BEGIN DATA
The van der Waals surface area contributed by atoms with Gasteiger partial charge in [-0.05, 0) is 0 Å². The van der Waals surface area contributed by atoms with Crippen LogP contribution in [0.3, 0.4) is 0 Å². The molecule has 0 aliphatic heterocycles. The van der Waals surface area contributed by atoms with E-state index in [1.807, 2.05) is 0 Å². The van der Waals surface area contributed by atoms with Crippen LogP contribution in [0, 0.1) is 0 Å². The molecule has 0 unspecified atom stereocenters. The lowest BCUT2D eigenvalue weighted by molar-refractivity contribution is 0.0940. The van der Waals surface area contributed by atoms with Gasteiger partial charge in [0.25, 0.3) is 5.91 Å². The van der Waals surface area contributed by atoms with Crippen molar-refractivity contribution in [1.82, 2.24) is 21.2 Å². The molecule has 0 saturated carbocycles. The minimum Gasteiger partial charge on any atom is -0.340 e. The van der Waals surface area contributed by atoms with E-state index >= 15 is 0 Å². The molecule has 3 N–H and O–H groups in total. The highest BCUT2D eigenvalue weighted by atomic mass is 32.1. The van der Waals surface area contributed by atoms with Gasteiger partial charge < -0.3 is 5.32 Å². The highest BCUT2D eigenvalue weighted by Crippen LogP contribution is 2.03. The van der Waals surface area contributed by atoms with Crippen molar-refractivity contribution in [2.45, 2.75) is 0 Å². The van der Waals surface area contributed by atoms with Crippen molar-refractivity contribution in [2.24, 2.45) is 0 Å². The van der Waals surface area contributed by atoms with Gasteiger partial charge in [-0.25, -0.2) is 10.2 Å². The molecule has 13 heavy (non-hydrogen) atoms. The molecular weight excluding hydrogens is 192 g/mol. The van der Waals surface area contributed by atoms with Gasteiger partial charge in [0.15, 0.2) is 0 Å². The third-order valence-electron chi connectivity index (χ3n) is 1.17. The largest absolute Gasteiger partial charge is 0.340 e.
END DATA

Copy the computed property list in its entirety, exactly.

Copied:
The van der Waals surface area contributed by atoms with Gasteiger partial charge in [-0.05, 0) is 0 Å². The van der Waals surface area contributed by atoms with Crippen LogP contribution in [0.3, 0.4) is 0 Å². The molecule has 0 aliphatic heterocycles. The van der Waals surface area contributed by atoms with E-state index in [1.807, 2.05) is 0 Å². The van der Waals surface area contributed by atoms with Crippen LogP contribution in [0, 0.1) is 0 Å². The molecule has 0 unspecified atom stereocenters. The lowest BCUT2D eigenvalue weighted by molar-refractivity contribution is 0.0940. The van der Waals surface area contributed by atoms with Gasteiger partial charge in [0.25, 0.3) is 5.91 Å². The van der Waals surface area contributed by atoms with Crippen molar-refractivity contribution in [1.82, 2.24) is 21.2 Å². The molecule has 0 saturated carbocycles. The minimum Gasteiger partial charge on any atom is -0.340 e. The van der Waals surface area contributed by atoms with E-state index >= 15 is 0 Å². The molecule has 3 N–H and O–H groups in total. The highest BCUT2D eigenvalue weighted by atomic mass is 32.1. The van der Waals surface area contributed by atoms with Gasteiger partial charge < -0.3 is 5.32 Å². The highest BCUT2D eigenvalue weighted by Crippen LogP contribution is 2.03. The van der Waals surface area contributed by atoms with Crippen molar-refractivity contribution in [2.45, 2.75) is 0 Å². The van der Waals surface area contributed by atoms with Crippen molar-refractivity contribution in [2.24, 2.45) is 0 Å². The van der Waals surface area contributed by atoms with Gasteiger partial charge in [-0.25, -0.2) is 10.2 Å². The molecule has 13 heavy (non-hydrogen) atoms. The molecular weight excluding hydrogens is 192 g/mol. The van der Waals surface area contributed by atoms with Gasteiger partial charge in [0.15, 0.2) is 0 Å². The third-order valence-electron chi connectivity index (χ3n) is 1.17. The largest absolute Gasteiger partial charge is 0.340 e.